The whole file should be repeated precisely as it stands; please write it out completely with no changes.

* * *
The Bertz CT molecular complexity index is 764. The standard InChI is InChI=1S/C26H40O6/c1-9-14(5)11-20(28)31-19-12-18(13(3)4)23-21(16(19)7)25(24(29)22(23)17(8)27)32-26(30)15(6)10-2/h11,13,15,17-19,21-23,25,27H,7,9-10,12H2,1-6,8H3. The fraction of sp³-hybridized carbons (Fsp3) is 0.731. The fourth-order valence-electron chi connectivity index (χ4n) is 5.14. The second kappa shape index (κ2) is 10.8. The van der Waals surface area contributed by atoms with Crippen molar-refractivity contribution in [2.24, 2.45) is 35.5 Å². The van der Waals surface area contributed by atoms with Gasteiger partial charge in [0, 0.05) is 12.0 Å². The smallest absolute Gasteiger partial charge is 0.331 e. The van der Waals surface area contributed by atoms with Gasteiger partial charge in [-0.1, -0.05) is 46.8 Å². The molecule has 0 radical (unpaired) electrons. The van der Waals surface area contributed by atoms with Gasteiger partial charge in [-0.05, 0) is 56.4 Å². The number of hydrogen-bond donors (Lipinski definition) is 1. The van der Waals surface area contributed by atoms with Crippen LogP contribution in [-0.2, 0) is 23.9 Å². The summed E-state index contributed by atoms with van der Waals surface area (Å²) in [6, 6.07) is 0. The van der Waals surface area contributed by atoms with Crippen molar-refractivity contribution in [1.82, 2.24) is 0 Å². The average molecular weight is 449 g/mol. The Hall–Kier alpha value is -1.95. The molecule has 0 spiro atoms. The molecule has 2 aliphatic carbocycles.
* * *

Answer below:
The Bertz CT molecular complexity index is 764. The standard InChI is InChI=1S/C26H40O6/c1-9-14(5)11-20(28)31-19-12-18(13(3)4)23-21(16(19)7)25(24(29)22(23)17(8)27)32-26(30)15(6)10-2/h11,13,15,17-19,21-23,25,27H,7,9-10,12H2,1-6,8H3. The fraction of sp³-hybridized carbons (Fsp3) is 0.731. The fourth-order valence-electron chi connectivity index (χ4n) is 5.14. The second kappa shape index (κ2) is 10.8. The van der Waals surface area contributed by atoms with Crippen molar-refractivity contribution in [2.24, 2.45) is 35.5 Å². The van der Waals surface area contributed by atoms with Gasteiger partial charge in [0, 0.05) is 12.0 Å². The smallest absolute Gasteiger partial charge is 0.331 e. The van der Waals surface area contributed by atoms with Gasteiger partial charge in [-0.1, -0.05) is 46.8 Å². The molecule has 0 radical (unpaired) electrons. The van der Waals surface area contributed by atoms with Gasteiger partial charge in [-0.05, 0) is 56.4 Å². The number of hydrogen-bond donors (Lipinski definition) is 1. The van der Waals surface area contributed by atoms with Crippen LogP contribution in [-0.2, 0) is 23.9 Å². The summed E-state index contributed by atoms with van der Waals surface area (Å²) in [6, 6.07) is 0. The van der Waals surface area contributed by atoms with Crippen molar-refractivity contribution in [1.82, 2.24) is 0 Å². The average molecular weight is 449 g/mol. The Hall–Kier alpha value is -1.95. The molecule has 0 spiro atoms. The molecule has 2 aliphatic carbocycles.